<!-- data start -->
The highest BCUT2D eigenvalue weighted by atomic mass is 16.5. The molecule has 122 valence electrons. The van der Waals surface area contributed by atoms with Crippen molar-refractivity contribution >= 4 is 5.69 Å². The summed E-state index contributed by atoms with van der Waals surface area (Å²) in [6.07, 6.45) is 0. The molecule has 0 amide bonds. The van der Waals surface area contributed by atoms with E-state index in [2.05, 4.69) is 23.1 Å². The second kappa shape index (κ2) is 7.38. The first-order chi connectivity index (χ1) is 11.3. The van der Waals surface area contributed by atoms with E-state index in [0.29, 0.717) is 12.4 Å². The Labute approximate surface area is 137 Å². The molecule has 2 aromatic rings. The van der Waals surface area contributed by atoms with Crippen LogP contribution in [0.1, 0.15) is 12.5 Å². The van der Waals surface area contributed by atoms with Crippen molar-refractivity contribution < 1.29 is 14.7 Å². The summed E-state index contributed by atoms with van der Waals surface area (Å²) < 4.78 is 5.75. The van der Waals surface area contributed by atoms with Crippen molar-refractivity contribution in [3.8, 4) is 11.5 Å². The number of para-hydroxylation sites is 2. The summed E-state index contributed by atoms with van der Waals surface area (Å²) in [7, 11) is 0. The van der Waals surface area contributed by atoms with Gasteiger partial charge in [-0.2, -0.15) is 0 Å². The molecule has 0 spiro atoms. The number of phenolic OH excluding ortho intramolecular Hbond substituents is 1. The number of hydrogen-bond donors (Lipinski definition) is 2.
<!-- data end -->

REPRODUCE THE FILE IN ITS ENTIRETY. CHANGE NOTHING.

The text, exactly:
The highest BCUT2D eigenvalue weighted by atomic mass is 16.5. The molecule has 122 valence electrons. The van der Waals surface area contributed by atoms with Crippen molar-refractivity contribution >= 4 is 5.69 Å². The summed E-state index contributed by atoms with van der Waals surface area (Å²) in [6.07, 6.45) is 0. The molecule has 0 amide bonds. The van der Waals surface area contributed by atoms with E-state index in [2.05, 4.69) is 23.1 Å². The second kappa shape index (κ2) is 7.38. The first-order chi connectivity index (χ1) is 11.3. The van der Waals surface area contributed by atoms with E-state index in [0.29, 0.717) is 12.4 Å². The Labute approximate surface area is 137 Å². The molecule has 2 aromatic rings. The van der Waals surface area contributed by atoms with Crippen LogP contribution in [0.1, 0.15) is 12.5 Å². The van der Waals surface area contributed by atoms with Crippen molar-refractivity contribution < 1.29 is 14.7 Å². The summed E-state index contributed by atoms with van der Waals surface area (Å²) < 4.78 is 5.75. The van der Waals surface area contributed by atoms with Crippen molar-refractivity contribution in [3.8, 4) is 11.5 Å². The number of para-hydroxylation sites is 2. The summed E-state index contributed by atoms with van der Waals surface area (Å²) in [7, 11) is 0. The van der Waals surface area contributed by atoms with Gasteiger partial charge in [-0.2, -0.15) is 0 Å². The molecule has 0 spiro atoms. The number of phenolic OH excluding ortho intramolecular Hbond substituents is 1. The number of hydrogen-bond donors (Lipinski definition) is 2.